I seem to have spent a lot of time out at hard rock and metal gigs recently so it was nice this past Friday to tone things down a little and go and check out The Delta Rhythm.
It’s at this point where I normally give a shout out to any bands that impressed me lower down the bill but I have to say that nothing really caught my eye on Friday. It’s probably the first time that that’s happened but I really wasn’t impressed with any of the support acts if I’m being totally honest, but hey ho, you win some you lose some.
The band opened up their set with Can You See and in many ways they couldn’t have picked a better track to set things off with. I say that because within pretty much 30 seconds anyone who hadn’t seen the band before would know exactly what they are all about and that is quality music, not confined to one genre but full of bucket loads of rhythm. On this track in particular the bass spends the entirety of the piece weaving elegant patterns across the rich tapestry of rhythms and melodies below. You can’t help but be moved by it, it’s fantastic. (For those less artistically inclined, that means that the bassline was really cool)
Following track Singing The Blues from the band’s first EP is always a favourite and it was skipped through at lightening quick pace. The audience had begun to really shuffle forward by this point with frontwoman Sami Cornick’s happy go lucky charm forming an instant rapport. One of the interesting things about the band has been their progression from a more bluesy style towards a rockier sound on their last record and that was showcased brilliantly by Come Out To Play. While still carrying all of the band’s hallmarks the grittier guitar work gives the song a bit of an added edge.
This was followed by a new track called My Year and judging by the reaction from the audience I think it’s a track that will be sticking around for a while yet. The opening riff is simple enough but brilliantly effective and I like the way that everything drops away for the hook where Cornick is assisted with harmonies from bassist Goodall before things reach a rockier finale.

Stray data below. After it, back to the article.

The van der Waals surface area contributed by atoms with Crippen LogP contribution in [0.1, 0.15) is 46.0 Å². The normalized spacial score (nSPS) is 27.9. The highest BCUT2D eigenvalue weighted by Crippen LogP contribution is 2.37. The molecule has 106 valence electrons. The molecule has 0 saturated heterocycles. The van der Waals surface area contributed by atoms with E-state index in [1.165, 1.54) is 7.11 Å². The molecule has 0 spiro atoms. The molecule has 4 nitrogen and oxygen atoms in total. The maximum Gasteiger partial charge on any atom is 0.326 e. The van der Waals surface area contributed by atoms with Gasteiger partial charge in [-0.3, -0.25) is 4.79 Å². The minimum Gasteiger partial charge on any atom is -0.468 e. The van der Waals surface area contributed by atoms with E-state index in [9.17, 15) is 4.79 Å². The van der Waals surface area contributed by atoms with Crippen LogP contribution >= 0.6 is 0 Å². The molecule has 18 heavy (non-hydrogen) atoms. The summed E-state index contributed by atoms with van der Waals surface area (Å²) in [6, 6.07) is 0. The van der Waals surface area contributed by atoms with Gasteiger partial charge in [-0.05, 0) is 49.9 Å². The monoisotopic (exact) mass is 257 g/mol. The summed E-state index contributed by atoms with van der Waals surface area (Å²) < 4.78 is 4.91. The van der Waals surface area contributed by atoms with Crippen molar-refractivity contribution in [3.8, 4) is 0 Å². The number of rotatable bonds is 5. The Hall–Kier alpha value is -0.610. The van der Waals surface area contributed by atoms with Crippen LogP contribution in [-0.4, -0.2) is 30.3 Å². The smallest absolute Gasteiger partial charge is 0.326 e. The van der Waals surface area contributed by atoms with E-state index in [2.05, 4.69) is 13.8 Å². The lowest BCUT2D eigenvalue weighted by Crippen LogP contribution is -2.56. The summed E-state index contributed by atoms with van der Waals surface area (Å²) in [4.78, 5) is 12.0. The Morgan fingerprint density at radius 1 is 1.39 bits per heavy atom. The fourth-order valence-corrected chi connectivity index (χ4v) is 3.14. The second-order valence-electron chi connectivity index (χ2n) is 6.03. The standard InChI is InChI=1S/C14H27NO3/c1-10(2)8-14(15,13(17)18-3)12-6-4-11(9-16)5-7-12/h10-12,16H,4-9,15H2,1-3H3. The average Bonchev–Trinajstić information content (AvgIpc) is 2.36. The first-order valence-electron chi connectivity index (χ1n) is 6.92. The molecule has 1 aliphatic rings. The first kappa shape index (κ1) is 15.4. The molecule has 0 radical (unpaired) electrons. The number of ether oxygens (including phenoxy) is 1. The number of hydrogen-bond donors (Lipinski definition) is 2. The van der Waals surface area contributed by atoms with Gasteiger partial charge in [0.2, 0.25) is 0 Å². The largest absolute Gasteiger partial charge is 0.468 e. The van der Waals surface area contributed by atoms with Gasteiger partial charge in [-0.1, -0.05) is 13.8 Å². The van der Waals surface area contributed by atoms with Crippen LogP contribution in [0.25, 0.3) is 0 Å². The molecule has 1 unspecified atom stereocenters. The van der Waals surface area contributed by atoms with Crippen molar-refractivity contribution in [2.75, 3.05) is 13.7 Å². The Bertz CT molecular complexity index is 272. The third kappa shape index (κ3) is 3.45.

A fine rendition of Himalayan by Band of Skulls was next up as the band proved once again that they have the most appropriate name in music as they have rhythm for days!
Better Things saw not only one of the funnier and least heartfelt dedications in memory but also the arrival of a keyboard for the first time on the night. The slight slowing of the pace helped maintain the set’s great ebb and flow and the song has a whole was just so smooth. I must also give a shout out to the man who was stood in front of me at this point as during the brief keyboard solo he broke into what can only be described as some rather enthusiastic air-keyboard action. (I shit you not ladies and gentlemen) That man, whoever you are, I applaud you.
We were firmly into the 2nd half of the performance by now but the tunes were flying by as the band weaved and grooved their way through the Oasis tinged intro on No One’s Home and the grandstand chorus which characterises Won’t Be Saved. Now as good as the performance had been to this point the penultimate track was the undoubted highlight.
Never Know is a brand new song and it is without question the best thing that these 4 guys have written. The track is structured like a Guns N Roses epic and it delivers as well as one. There’s slow keyboard led ballad sections, short bass solos, nifty little drum fills and a killer breakdown. I am in love with this song; even if I had a girlfriend I would still love this track more than said girl. The response of the audience can only be described as rapturous. In future I’d personally I’d be tempted to end the show on this song as it’s got that kind of grand feeling but as it was the closer in this instance was the always crowd pleasing Ticking Bomb which was still a mighty fine finale.
As you’ve probably noticed I thought this performance was absolutely brilliant fun. You could see that the band were enjoying themselves on stage and the enthusiasm just spread. The band know their audience and more importantly know how to interact with them. To a man, woman and child each one of them went home happy.
By no means are The Delta Rhythm the flashiest band in the world. They haven’t got crunching riffs, soaring vocals and drums hard enough to knock down buildings. But what they do have is an ability to write great songs, work a crowd and more enthusiasm and rhythm than you can shake a stick at. (Yes that was an Ian Dury and The Blockheads reference) They’ll put a smile on your face and an extra spring in your step and for me that’s exactly what live music is all about.
Bravo Delta Rhythm. Bravo.